“Well, I’m going to quote Ally on this when she said, “Accountability and compassion are not mutually exclusive,” so yes, I suppose the answer must be if someone can truly take responsibility, then we’d have to have some compassion. But, that’s a difficult, thorny thing. Does somebody take full responsibility? How often, even in small cases, do we take full responsibility for our own mistakes? How often have you seen someone else do something, and they just won’t admit that they did it? It’s a weird, complex thing, this image that we have. We don’t want to be wrong, so to truly acknowledge and bear the weight of responsibility, I think it’s a very, very tall order to ask for any human being, and that’s why I think it’s very interesting when you see this movie, and you see Jack. I think the audience has to decide for themselves whether he does or not.”
What did you love most about working with Anna Gunn?
“Anna and I had actually worked briefly many, many years ago on Law and Order, so we were aware of each other and had met then, and we had quite a good process with Ally over Zoom. We did a lot of Zoom rehearsals, just talking through the piece and making sure we understood where each character was coming from and sharing stories. Interestingly enough, when it came to shooting it, we just went into this mode of we’re just doing it on camera, we’re just bringing everything to when the camera’s rolling, and we’re not talking about it. It was great because I think sometimes you kill something by overthinking it, over-talking it, over-scrutinizing it; you actually take the heat out of it. It was a fascinating process in the end, and I think it was the right way to do it. It just almost happened by accident. It was very quick. We went in, and there was a great chemistry there. It was very immediate, and unless something was really off, we would commit and walk away, and that was powerful.”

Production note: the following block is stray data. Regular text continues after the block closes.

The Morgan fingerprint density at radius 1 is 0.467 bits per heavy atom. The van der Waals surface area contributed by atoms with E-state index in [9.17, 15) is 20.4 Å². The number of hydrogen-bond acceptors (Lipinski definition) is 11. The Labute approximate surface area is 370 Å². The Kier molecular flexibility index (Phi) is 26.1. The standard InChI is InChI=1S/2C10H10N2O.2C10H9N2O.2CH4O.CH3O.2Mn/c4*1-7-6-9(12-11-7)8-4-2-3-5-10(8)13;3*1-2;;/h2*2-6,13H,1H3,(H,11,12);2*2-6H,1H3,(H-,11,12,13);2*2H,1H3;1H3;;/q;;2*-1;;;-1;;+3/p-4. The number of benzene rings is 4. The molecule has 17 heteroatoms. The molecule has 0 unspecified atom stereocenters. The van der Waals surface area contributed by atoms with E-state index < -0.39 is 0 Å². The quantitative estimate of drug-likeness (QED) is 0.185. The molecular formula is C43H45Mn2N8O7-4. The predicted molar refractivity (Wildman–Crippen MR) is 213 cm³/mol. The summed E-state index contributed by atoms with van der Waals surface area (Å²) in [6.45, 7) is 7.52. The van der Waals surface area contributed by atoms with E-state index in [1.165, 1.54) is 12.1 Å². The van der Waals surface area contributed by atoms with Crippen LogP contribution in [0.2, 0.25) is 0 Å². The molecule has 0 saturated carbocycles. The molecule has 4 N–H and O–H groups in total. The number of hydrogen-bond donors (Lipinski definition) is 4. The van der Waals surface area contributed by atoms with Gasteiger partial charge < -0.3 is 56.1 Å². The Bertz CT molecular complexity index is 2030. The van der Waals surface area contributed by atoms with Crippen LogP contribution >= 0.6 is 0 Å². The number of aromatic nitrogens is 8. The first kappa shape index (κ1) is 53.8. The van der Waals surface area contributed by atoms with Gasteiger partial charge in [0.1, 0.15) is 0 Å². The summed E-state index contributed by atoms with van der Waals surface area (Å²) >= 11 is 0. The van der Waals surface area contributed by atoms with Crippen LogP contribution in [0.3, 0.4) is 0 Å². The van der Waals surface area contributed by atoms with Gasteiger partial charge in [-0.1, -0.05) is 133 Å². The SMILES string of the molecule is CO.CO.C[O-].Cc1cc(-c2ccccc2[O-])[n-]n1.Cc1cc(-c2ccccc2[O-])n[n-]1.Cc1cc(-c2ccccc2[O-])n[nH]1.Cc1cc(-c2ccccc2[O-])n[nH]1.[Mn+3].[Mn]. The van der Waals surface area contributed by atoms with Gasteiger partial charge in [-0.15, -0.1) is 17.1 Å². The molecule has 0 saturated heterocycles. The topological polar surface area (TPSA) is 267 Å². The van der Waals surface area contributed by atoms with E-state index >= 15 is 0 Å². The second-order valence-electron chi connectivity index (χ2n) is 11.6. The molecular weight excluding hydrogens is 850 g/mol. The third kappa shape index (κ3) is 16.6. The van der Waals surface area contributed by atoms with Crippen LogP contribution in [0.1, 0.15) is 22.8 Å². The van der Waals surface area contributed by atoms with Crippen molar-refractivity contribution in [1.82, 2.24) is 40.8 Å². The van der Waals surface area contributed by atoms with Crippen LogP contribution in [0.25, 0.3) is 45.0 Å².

You took a break from acting for a bit. Why did you take that break, and what brought you back into it?
“That’s a long time ago, but I think I was very lucky, and I’d achieved a lot of things I wanted to achieve, and I was just hitting the age of thirty and going, “Well, what am I really doing? Am I just [going to] keep doing this for the rest of my life? Why am I here?” I started asking big questions, and it’s dangerous to ask big questions, because sometimes it just undermines everything. I got very interested in meditation and spiritual life, and I sort of took off for a while, went to India for a bit, and I sort of stepped back. I felt like I was a little too caught up in the industry. You know what I mean? I just felt like my identity was too concerned with whether I was working and what I’d done and what I was gonna do next, all that stuff, which never goes away really, but I suppose the time away made me just go, “Oh okay, it’s just a job like anything, and you don’t have to have a neurotic relationship with it.” I came back renewed, and the first job I did when I came back, I was a little bit cautious. I didn’t commit to it properly, and I learned from that, and since that point on, anything I’ve done, I’m 100% there, no matter what it is. If it’s a student film, if it’s a voiceover, it doesn’t matter. My commitment is 100% to what I’m doing.”